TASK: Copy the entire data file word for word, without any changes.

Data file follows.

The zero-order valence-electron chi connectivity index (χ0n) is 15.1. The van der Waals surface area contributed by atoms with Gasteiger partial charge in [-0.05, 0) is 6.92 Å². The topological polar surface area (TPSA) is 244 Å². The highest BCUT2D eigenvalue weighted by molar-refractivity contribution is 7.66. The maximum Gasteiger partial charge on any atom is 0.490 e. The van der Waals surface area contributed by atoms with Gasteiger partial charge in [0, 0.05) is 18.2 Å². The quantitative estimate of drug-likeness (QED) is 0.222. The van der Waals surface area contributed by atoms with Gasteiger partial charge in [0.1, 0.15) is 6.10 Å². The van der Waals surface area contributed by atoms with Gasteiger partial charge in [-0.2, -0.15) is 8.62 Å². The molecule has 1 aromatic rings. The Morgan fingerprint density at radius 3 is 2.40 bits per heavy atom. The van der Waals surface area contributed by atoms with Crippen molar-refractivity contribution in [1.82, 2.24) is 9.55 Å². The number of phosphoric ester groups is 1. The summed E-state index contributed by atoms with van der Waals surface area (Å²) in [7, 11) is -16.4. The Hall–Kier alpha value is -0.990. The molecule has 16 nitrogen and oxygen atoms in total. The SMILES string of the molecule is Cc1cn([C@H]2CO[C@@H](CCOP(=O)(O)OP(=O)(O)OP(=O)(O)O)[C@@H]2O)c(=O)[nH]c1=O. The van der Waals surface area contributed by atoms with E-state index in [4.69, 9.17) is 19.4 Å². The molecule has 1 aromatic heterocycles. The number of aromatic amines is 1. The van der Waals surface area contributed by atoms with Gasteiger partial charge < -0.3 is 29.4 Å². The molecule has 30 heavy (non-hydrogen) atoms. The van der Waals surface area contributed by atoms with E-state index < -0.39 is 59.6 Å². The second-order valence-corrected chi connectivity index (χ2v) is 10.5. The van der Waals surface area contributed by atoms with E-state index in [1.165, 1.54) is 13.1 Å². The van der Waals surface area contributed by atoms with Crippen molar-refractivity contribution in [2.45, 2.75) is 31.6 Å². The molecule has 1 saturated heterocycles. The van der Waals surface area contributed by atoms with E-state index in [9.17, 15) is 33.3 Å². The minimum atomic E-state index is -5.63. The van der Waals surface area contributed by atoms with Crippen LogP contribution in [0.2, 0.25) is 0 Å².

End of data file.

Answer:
The zero-order valence-electron chi connectivity index (χ0n) is 15.1. The van der Waals surface area contributed by atoms with Gasteiger partial charge in [-0.05, 0) is 6.92 Å². The topological polar surface area (TPSA) is 244 Å². The highest BCUT2D eigenvalue weighted by molar-refractivity contribution is 7.66. The maximum Gasteiger partial charge on any atom is 0.490 e. The van der Waals surface area contributed by atoms with Gasteiger partial charge in [0, 0.05) is 18.2 Å². The quantitative estimate of drug-likeness (QED) is 0.222. The van der Waals surface area contributed by atoms with Gasteiger partial charge in [0.1, 0.15) is 6.10 Å². The van der Waals surface area contributed by atoms with Gasteiger partial charge in [-0.2, -0.15) is 8.62 Å². The molecule has 1 aromatic rings. The Morgan fingerprint density at radius 3 is 2.40 bits per heavy atom. The van der Waals surface area contributed by atoms with Crippen molar-refractivity contribution in [1.82, 2.24) is 9.55 Å². The number of phosphoric ester groups is 1. The summed E-state index contributed by atoms with van der Waals surface area (Å²) in [7, 11) is -16.4. The Hall–Kier alpha value is -0.990. The molecule has 16 nitrogen and oxygen atoms in total. The SMILES string of the molecule is Cc1cn([C@H]2CO[C@@H](CCOP(=O)(O)OP(=O)(O)OP(=O)(O)O)[C@@H]2O)c(=O)[nH]c1=O. The van der Waals surface area contributed by atoms with E-state index in [4.69, 9.17) is 19.4 Å². The molecule has 1 aromatic heterocycles. The number of aromatic amines is 1. The van der Waals surface area contributed by atoms with Gasteiger partial charge < -0.3 is 29.4 Å². The molecule has 30 heavy (non-hydrogen) atoms. The van der Waals surface area contributed by atoms with E-state index < -0.39 is 59.6 Å². The second-order valence-corrected chi connectivity index (χ2v) is 10.5. The van der Waals surface area contributed by atoms with E-state index in [1.165, 1.54) is 13.1 Å². The van der Waals surface area contributed by atoms with Crippen molar-refractivity contribution in [2.45, 2.75) is 31.6 Å². The molecule has 1 saturated heterocycles. The van der Waals surface area contributed by atoms with E-state index in [9.17, 15) is 33.3 Å². The minimum atomic E-state index is -5.63. The van der Waals surface area contributed by atoms with Crippen LogP contribution in [0.2, 0.25) is 0 Å².